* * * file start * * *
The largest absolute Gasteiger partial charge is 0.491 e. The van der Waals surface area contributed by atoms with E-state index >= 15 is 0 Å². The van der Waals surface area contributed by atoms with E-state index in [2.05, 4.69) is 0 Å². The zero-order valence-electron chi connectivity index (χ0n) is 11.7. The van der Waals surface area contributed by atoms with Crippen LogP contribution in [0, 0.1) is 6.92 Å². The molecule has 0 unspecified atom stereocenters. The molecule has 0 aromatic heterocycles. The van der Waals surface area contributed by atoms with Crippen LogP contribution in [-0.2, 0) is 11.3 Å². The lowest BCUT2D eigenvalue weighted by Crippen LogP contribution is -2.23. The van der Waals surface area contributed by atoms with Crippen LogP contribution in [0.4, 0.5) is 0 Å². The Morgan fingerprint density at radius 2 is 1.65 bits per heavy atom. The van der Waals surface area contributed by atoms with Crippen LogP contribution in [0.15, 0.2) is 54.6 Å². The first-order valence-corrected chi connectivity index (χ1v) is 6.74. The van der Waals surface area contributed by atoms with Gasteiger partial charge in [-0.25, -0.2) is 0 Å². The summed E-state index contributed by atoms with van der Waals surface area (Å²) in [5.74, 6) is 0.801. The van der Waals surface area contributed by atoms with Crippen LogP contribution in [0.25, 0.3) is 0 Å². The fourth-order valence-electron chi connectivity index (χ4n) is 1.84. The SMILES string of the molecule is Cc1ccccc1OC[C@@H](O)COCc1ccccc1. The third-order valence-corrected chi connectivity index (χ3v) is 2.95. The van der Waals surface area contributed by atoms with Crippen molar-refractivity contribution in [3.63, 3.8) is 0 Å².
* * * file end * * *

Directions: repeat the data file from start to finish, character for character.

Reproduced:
The largest absolute Gasteiger partial charge is 0.491 e. The van der Waals surface area contributed by atoms with E-state index >= 15 is 0 Å². The van der Waals surface area contributed by atoms with E-state index in [2.05, 4.69) is 0 Å². The zero-order valence-electron chi connectivity index (χ0n) is 11.7. The van der Waals surface area contributed by atoms with Crippen LogP contribution in [0, 0.1) is 6.92 Å². The molecule has 0 unspecified atom stereocenters. The molecule has 0 aromatic heterocycles. The van der Waals surface area contributed by atoms with Crippen LogP contribution in [-0.2, 0) is 11.3 Å². The lowest BCUT2D eigenvalue weighted by Crippen LogP contribution is -2.23. The van der Waals surface area contributed by atoms with Crippen LogP contribution in [0.4, 0.5) is 0 Å². The Morgan fingerprint density at radius 2 is 1.65 bits per heavy atom. The van der Waals surface area contributed by atoms with Crippen LogP contribution in [0.15, 0.2) is 54.6 Å². The first-order valence-corrected chi connectivity index (χ1v) is 6.74. The van der Waals surface area contributed by atoms with Gasteiger partial charge in [-0.25, -0.2) is 0 Å². The summed E-state index contributed by atoms with van der Waals surface area (Å²) in [5.74, 6) is 0.801. The van der Waals surface area contributed by atoms with Crippen LogP contribution in [0.25, 0.3) is 0 Å². The fourth-order valence-electron chi connectivity index (χ4n) is 1.84. The SMILES string of the molecule is Cc1ccccc1OC[C@@H](O)COCc1ccccc1. The third-order valence-corrected chi connectivity index (χ3v) is 2.95. The van der Waals surface area contributed by atoms with Crippen molar-refractivity contribution in [3.63, 3.8) is 0 Å².